Continuum of Care

Published 10:06 am Monday, November 12, 2012

Those attending the “Voices of the Valley” conference visit one of 26 vendors set up at last weekend’s event in Roanoke Rapids. Staff Photo by Amanda VanDerBroek

ROANOKE RAPIDS – The Roanoke Valley Breast Cancer Coalition proved to be successful with their first conference held here.

Last Saturday, “Voices of the Valley”: Patient-Provider Communication along the Breast Cancer Continuum in Northeastern North Carolina conference connected 300 women with vital breast health resources through out the region.

“I think the crowd that came showed the need in the area,” said RVBCC Chair Dr. Pudden Gorlesky.

The RVBCC, which covers Northampton and Halifax counties, aims to positively impact the health status of women in the area, especially those who are medically underserved. The beginnings of the Coalition began in 2009 with Rural Health Group, who partnered with the Gregory B. Davis Foundation to pull together different resources.

The event featured speakers, including Dr. Keith Amos with the UNC Division of Surgical Oncology, along with 26 vendors in the region.

“The conference showed the resources in the area that matches the breast cancer continuum of care,” said Gorlesky. “The idea was to educate and to bring together resources women may not be aware of.”

The breast cancer continuum of care is major objective for RVBCC and involves:

Risk assessment, where women are educated about breast cancer and they determine their risk;

Screening, where a woman gets her clinical breast exam and mammogram;

Diagnosis, where a woman’s breast condition is determined;

If diagnosed, the woman moves to survivorship where patients and providers are connected;

The last stage is quality of life cycle which focuses on the quality of care at that stage, and also brings in family members and community support.

Conference attendees heard from Dr. Amos during a keynote address along with Penny Hearn, with the Nash Breast Care Center, Dianah Bradshaw with the NC Division of Public Heath Cancer Prevention and Control Branch, Ericka Griffin with the Brody School of Medicine at East Carolina University, Chanchamma Thannikary with the Roanoke Valley Cancer Center and Shirley McFarlin with Nash Healthcare Systems during break out sessions.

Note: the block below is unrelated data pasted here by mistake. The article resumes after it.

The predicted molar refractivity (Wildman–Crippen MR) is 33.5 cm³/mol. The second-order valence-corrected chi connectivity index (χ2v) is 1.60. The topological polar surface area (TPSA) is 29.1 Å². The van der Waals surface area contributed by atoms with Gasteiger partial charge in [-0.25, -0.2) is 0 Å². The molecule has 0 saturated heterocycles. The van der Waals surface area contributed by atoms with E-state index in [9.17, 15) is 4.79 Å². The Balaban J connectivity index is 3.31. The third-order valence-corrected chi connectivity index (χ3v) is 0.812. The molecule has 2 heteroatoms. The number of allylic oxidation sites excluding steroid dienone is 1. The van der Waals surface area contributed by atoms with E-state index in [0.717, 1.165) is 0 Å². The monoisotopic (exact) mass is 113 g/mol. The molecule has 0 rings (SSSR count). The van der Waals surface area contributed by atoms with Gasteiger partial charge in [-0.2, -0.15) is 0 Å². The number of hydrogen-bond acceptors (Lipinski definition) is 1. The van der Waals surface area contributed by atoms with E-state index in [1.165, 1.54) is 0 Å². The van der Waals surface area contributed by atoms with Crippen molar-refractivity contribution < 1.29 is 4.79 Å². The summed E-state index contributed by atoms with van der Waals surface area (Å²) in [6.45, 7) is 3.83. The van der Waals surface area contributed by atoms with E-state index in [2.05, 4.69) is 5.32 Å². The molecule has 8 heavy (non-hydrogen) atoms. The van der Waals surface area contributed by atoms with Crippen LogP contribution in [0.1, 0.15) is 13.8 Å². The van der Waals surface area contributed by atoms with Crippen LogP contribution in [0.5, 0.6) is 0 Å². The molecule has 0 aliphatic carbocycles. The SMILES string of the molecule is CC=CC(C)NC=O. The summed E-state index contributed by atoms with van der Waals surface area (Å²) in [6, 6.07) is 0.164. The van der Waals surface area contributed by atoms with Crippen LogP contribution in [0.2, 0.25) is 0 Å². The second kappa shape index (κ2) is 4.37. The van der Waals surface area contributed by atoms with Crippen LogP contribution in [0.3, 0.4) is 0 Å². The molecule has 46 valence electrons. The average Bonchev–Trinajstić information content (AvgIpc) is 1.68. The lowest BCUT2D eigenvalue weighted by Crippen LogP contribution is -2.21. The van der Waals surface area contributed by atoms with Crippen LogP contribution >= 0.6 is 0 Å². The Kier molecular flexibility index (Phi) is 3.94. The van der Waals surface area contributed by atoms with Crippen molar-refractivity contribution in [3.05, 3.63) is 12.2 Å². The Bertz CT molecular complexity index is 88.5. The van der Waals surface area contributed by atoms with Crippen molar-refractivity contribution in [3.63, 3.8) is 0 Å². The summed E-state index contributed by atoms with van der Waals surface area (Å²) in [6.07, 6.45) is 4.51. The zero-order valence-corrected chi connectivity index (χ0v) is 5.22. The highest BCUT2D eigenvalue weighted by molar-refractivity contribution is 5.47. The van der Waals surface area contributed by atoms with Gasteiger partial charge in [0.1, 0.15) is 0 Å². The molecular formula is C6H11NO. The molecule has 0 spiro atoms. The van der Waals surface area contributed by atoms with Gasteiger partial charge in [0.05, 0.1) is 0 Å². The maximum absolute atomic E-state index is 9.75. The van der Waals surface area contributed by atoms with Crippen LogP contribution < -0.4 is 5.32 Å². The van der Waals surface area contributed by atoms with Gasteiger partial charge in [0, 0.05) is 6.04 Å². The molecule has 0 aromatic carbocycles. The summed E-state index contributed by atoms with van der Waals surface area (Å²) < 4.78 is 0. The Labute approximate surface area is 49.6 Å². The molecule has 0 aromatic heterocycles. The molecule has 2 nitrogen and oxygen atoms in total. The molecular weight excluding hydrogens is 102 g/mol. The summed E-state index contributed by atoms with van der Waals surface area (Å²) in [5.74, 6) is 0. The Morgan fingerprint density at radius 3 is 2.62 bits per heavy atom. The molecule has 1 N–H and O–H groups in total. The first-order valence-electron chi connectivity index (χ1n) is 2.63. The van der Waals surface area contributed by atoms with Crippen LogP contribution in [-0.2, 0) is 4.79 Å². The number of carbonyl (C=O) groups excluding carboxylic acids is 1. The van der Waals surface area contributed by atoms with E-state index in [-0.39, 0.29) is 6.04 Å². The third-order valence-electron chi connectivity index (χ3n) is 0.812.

Ethel Morehead of Greensboro said she heard about the conference through her friend, Stephanie Tillery.

“It’s been wonderful and very informative; I just had a diagnosis in my family,” she said.

Morehead said she enjoyed listening to Amos, who shared breast cancer statistics, information about high risk factors and prevention.

“I hope to go back home and share this information with my family and friends,” she said.

At the conference the coalition also announced the RVBCC Warmline where women can call and get information about services and providers along the continuum. The number to the warmline is (252) 519-1000.

Gorlesky said informal feedback on the event has been very positive.

“We’ve had several requests to have it again,” she said. “We’re looking at the possibility of doing it again next year. However, the board has not made that decision yet.”

“Voices of the Valley” was made possible through Morehouse School of Medicine’s Southeastern U.S. Collaborative Center of Excellence in the Elimination of Disparities (SUCCEED) and Komen Foundation Triangle to the Coast in partnership with the Rural Heath Group Inc.